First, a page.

As mentioned in the ‘About‘ page, my introduction to art came from my Pa. As a youngster I loved his paintings because he was my Pa and I was his favourite grand-daughter. (I should mention I was his only grand-daughter!)
I recall sneaking into his studio on many occasions when I was little. I’d wander around looking at his work in progress, admiring an almost completed painting, letting my little fingers wander, fascinated, over the rough texture of the dried paint on his home-made palette. I’d fossick carefully through the self-made cupboard which held boxes of his sketches, old paintings, photos, slides and other nostalgic relics hidden behind the curtain which served as a cupboard door – all the while being careful to put things back as I found them so I wasn’t discovered.
As I grew older I learned to appreciate his talent. I loved that he painted what he saw in places he visited. He would visit the South Australian Flinders Ranges (Arkaroola was one of his favourites) to get his inspiration. When he was younger I believe he would paint on site. Other times, particularly as he got older, he would take photographs and then paint from them when he got home.
When I visited the Flinders Ranges I instantly recognized the landscape through his paintings. I felt at home as soon as I arrived. The impossibly large gum trees standing like sentinels along the dry creek beds, the golden fields with mysterious remnant buildings of an era past, long forgotten farm machinery just left where it expired. This sun-faded landscape held a certain charm for me. I loved that his paintings not only looked like the landscape but that he was able to capture the feeling and charm also.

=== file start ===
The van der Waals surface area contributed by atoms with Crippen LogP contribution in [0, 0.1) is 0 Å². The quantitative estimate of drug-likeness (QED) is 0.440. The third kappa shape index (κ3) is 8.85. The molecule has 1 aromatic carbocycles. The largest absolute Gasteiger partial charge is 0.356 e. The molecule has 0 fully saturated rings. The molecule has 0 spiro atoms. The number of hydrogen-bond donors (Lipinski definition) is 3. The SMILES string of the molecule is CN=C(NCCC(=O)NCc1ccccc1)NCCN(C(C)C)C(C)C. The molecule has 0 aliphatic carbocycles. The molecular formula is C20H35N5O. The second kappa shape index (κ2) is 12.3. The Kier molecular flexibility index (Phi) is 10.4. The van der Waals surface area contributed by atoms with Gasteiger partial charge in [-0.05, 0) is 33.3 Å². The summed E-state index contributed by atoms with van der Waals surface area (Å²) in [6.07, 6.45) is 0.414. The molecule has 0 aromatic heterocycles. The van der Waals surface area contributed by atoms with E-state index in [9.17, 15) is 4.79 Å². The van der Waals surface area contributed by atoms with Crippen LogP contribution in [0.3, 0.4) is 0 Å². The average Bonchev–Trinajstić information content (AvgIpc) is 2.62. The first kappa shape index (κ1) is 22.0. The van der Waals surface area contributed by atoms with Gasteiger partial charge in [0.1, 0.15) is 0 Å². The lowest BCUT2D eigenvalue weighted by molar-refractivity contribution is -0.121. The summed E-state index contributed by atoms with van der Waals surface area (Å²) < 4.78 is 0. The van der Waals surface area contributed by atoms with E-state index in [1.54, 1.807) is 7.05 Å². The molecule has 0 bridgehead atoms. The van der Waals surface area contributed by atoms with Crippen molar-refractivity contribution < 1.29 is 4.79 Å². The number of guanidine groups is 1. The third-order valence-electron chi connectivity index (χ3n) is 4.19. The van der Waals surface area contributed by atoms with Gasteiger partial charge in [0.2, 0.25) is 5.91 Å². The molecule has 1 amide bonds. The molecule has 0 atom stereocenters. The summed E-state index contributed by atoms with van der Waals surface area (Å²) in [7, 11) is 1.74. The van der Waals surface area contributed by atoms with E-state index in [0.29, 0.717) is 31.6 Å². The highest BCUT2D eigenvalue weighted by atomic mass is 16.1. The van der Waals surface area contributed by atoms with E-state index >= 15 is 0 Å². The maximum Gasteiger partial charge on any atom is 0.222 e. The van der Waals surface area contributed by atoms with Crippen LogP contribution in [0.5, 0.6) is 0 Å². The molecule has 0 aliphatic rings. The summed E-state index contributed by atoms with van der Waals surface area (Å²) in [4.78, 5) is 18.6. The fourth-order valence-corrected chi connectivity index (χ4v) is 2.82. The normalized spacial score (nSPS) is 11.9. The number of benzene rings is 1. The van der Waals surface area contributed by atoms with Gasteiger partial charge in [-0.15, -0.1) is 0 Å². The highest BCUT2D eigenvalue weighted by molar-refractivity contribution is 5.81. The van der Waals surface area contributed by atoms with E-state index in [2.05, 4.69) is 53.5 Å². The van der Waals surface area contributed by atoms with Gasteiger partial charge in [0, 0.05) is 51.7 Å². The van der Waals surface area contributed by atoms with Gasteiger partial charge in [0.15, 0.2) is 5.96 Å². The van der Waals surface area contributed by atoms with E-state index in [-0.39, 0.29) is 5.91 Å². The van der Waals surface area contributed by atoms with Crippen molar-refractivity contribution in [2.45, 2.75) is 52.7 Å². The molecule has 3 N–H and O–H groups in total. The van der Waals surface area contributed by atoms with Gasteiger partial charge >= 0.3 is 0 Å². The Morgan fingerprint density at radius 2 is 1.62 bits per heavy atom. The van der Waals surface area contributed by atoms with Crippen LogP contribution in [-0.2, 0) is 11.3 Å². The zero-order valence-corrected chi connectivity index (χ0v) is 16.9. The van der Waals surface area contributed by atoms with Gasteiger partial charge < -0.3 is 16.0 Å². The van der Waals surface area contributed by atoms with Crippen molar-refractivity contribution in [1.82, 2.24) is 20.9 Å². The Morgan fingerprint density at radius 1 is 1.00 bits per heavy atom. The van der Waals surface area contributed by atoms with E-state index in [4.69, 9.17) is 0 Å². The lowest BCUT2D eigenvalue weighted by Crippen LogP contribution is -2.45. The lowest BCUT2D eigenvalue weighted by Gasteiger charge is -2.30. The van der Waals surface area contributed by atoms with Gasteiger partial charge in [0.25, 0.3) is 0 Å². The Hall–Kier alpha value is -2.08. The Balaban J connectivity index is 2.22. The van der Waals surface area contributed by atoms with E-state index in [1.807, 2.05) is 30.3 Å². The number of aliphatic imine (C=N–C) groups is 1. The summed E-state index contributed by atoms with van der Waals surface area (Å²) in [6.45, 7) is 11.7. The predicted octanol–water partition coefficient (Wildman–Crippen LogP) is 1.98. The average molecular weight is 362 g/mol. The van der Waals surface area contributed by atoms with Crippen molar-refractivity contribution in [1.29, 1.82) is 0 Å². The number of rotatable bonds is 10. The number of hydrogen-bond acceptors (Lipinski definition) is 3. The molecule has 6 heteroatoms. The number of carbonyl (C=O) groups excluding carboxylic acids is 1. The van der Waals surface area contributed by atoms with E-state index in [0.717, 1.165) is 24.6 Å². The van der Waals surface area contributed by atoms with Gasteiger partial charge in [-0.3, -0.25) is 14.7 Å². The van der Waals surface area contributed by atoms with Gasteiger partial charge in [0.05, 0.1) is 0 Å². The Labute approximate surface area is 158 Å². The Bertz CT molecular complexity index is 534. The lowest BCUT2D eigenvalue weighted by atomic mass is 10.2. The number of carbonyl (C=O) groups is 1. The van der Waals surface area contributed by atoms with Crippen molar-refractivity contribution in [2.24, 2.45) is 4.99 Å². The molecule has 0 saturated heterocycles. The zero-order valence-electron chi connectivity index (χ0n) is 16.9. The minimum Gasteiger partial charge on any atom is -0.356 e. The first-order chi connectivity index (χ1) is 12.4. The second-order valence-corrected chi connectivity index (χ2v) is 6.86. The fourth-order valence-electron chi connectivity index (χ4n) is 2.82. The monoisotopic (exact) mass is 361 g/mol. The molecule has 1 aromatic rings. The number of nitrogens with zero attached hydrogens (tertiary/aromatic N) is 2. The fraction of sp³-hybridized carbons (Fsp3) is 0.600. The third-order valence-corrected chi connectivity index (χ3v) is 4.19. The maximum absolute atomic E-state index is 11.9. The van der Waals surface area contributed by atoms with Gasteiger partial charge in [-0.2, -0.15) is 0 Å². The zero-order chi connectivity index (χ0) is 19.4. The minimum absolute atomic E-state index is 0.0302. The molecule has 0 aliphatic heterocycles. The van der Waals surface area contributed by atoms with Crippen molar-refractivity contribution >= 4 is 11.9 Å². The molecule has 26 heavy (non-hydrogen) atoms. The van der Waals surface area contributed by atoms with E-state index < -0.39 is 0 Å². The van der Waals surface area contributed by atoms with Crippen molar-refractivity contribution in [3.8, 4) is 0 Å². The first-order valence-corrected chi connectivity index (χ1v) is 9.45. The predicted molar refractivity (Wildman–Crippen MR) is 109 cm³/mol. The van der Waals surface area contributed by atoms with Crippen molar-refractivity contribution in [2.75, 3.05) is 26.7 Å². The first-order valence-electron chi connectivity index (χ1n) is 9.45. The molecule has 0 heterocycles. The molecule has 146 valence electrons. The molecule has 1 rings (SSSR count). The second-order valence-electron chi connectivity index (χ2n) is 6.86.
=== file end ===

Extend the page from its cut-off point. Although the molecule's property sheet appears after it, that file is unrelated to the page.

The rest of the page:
My first trip to Arkaroola, after he’d passed on, held special significance. I camped in the very place that inspired him, it was like a part of him still lingered.
For one of my birthday presents I was invited to pick one of his paintings to keep from his home gallery. I was stoked.
This is the painting I have of his in my home now.
I can’t tell you about his technique, brush stroke or use of colour because I don’t know about such things. I just know I like his work because it makes me feel good, less “homesick” for the bush as I live in the city. It reminds me of places I’ve been and liked, of school holidays with cousins on their “farm”. I think his work accurately reflected the landscape he obviously loved. To study his paintings now makes me miss him intensely which makes my heart ache but at the same time it is a beautiful reminder of my childhood and my Pa – the only person I could sit in a room with in comfortable silence.
I could make obvious comparisons to renowned artists in a similar genre, like Hans Heysen, but I won’t in this instance. This art was produced by a man I loved dearly and still miss so much so I’m going to leave it at that.